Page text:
Green music festivals throw parties with a purpose
What’s the environmental footprint of the average music festival? Add up the following factors:
- Transportation energy: all of those fans, bands and vendors have to get there.
- On-site energy: from stage lights to refrigeration, many elements of a festival require electricity… sometimes a lot of it.
- Trash: just feeding hundreds, or thousands, of people can send literally tons of waste to the landfill
- Water: Lots of people generally means lots of toilets flushing… and hands being washed… and thirsts being quenched.
OK, we don’t have exact numbers, but you can see that 2-4 days of music and fun can create quite an impact. A number of festivals around the world have decided to address that impact; others have built their events around ecological awareness. In both cases, organizers are addressing resource use and efficiency, and trying lighten the load of these events on the planet.
If you’re a festival fan with a green streak, here are a few events that are working to combine great shows with sound resource management, and even environmental education:
- Green Music Fest in Chicago: This event debuted this past weekend, and brought together fourteen bands and over sixty green vendors in West Town’s Eckhart Park. Among the green(er) features: biodiesel-powered generators, biodegradable plastic cups, recycling and composting options, and a free bicycle valet service.
- Bonnaroo: One of the world’s largest music festivals is also working to become one of the greenest (and has been recognized as such by the organization A Greener Festival). The Manchester, Tennessee-based event has worked to decrease energy consumption, and featured permanent water wells, a composting pad, and a victory garden at this summer’s show. The festival has also worked hard to slash traffic emissions by making it easier for drivers to get in.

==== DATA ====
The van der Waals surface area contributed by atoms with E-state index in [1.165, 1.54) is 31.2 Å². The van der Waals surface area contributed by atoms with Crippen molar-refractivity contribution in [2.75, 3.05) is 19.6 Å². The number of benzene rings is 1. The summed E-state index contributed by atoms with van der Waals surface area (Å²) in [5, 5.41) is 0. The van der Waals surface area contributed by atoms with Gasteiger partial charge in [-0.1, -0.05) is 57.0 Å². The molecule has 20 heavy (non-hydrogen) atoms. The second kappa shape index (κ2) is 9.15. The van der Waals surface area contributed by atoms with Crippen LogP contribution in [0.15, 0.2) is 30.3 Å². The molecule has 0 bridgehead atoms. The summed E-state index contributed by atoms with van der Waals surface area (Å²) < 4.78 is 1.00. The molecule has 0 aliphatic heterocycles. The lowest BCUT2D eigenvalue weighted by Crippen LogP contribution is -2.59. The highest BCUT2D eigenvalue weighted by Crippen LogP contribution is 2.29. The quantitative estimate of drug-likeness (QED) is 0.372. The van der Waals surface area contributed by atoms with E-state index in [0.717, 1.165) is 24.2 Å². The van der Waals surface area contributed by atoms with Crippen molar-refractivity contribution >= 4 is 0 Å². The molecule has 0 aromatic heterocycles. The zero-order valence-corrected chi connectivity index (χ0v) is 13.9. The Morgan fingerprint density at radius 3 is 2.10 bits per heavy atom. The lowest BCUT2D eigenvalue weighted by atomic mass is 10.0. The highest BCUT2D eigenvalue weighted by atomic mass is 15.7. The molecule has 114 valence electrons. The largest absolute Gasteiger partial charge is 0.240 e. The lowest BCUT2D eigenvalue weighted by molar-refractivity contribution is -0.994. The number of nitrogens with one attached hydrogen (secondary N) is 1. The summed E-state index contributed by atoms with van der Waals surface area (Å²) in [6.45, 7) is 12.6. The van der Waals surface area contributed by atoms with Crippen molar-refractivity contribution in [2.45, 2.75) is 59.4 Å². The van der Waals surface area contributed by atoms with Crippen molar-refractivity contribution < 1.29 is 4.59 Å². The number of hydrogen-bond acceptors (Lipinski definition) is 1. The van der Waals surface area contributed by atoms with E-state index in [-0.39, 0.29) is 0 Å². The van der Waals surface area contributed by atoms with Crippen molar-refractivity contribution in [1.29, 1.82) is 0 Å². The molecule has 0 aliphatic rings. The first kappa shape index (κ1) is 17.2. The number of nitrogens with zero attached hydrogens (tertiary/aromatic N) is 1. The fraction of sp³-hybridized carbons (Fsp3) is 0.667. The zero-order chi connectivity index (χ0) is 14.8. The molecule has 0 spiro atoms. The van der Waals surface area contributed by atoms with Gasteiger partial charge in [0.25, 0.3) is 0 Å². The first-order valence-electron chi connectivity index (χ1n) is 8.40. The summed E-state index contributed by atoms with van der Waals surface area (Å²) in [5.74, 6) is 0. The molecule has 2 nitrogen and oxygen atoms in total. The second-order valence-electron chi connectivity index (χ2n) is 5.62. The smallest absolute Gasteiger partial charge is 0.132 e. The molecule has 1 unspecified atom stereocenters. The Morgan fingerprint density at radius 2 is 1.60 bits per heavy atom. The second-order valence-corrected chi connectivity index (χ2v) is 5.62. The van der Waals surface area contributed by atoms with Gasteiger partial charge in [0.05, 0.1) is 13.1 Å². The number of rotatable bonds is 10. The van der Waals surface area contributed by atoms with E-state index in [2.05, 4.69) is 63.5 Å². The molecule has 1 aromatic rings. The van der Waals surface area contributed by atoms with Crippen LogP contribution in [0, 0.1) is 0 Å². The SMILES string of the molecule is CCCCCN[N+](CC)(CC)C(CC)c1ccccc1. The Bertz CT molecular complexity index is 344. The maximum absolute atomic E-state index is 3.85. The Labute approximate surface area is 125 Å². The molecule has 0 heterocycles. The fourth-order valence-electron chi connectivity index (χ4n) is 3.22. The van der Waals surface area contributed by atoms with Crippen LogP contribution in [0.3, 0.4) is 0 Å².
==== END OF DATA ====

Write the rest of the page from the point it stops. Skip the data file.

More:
- Atlanta Jazz Festival: This free festival has also been recognized by A Greener Festival for “an ongoing commitment to sustainability in recycling, transportation and event administration,” which includes a plan for recycling waste vegetable oil from the event into biodiesel, and encouraging biking, walking, carpooling, and public transportation use.
- ROTHBURY: This young festival based in Rothbury, Michigan describes itself as “dedicated to throwing a HUGE party… with a purpose.” Not only does the event have plans for reducing waste and resource inefficiency, but it even holds a “think tank” on sustainability as part of the festivities.
- Music on the Mountaintop: Created for a business class assignment by Appalacian State University student Jimmy Hunt, this Boone, North Carolina-based festival features a solar-powered stage, a “green village” with vendors and non-profits, and recycling and composting efforts. You can still go to this one this year: it’s being held on August 29th.
Of course, we’re merely scratching the surface here — many festivals are greening themselves, and others make green the focus. Got a favorite? Share it below…